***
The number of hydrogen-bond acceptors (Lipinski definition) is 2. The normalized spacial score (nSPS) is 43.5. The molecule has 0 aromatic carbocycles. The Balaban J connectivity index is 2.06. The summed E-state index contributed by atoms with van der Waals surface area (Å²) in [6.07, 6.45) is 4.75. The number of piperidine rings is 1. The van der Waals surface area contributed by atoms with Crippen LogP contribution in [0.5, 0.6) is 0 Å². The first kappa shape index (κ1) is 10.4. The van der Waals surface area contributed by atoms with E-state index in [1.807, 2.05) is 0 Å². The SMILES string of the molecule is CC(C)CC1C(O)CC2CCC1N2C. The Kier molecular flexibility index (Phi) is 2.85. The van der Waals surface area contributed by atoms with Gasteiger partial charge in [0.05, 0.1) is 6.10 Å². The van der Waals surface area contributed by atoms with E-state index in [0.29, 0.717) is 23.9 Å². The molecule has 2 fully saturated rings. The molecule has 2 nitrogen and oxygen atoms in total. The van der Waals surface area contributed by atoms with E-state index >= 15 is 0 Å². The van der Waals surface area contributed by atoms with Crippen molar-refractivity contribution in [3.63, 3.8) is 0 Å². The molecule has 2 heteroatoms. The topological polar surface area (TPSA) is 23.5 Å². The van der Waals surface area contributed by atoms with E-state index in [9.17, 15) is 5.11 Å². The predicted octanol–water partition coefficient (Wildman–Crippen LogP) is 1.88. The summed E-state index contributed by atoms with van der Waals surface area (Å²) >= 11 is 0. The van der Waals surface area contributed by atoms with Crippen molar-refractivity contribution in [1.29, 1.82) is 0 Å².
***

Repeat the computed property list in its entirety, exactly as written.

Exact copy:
The number of hydrogen-bond acceptors (Lipinski definition) is 2. The normalized spacial score (nSPS) is 43.5. The molecule has 0 aromatic carbocycles. The Balaban J connectivity index is 2.06. The summed E-state index contributed by atoms with van der Waals surface area (Å²) in [6.07, 6.45) is 4.75. The number of piperidine rings is 1. The van der Waals surface area contributed by atoms with Crippen LogP contribution in [0.5, 0.6) is 0 Å². The first kappa shape index (κ1) is 10.4. The van der Waals surface area contributed by atoms with E-state index in [1.807, 2.05) is 0 Å². The SMILES string of the molecule is CC(C)CC1C(O)CC2CCC1N2C. The Kier molecular flexibility index (Phi) is 2.85. The van der Waals surface area contributed by atoms with Gasteiger partial charge in [0.05, 0.1) is 6.10 Å². The van der Waals surface area contributed by atoms with E-state index in [0.29, 0.717) is 23.9 Å². The molecule has 2 fully saturated rings. The molecule has 2 nitrogen and oxygen atoms in total. The van der Waals surface area contributed by atoms with E-state index >= 15 is 0 Å². The van der Waals surface area contributed by atoms with Crippen molar-refractivity contribution in [3.63, 3.8) is 0 Å². The molecule has 2 heteroatoms. The topological polar surface area (TPSA) is 23.5 Å². The van der Waals surface area contributed by atoms with E-state index in [9.17, 15) is 5.11 Å². The predicted octanol–water partition coefficient (Wildman–Crippen LogP) is 1.88. The summed E-state index contributed by atoms with van der Waals surface area (Å²) >= 11 is 0. The van der Waals surface area contributed by atoms with Crippen molar-refractivity contribution in [1.29, 1.82) is 0 Å².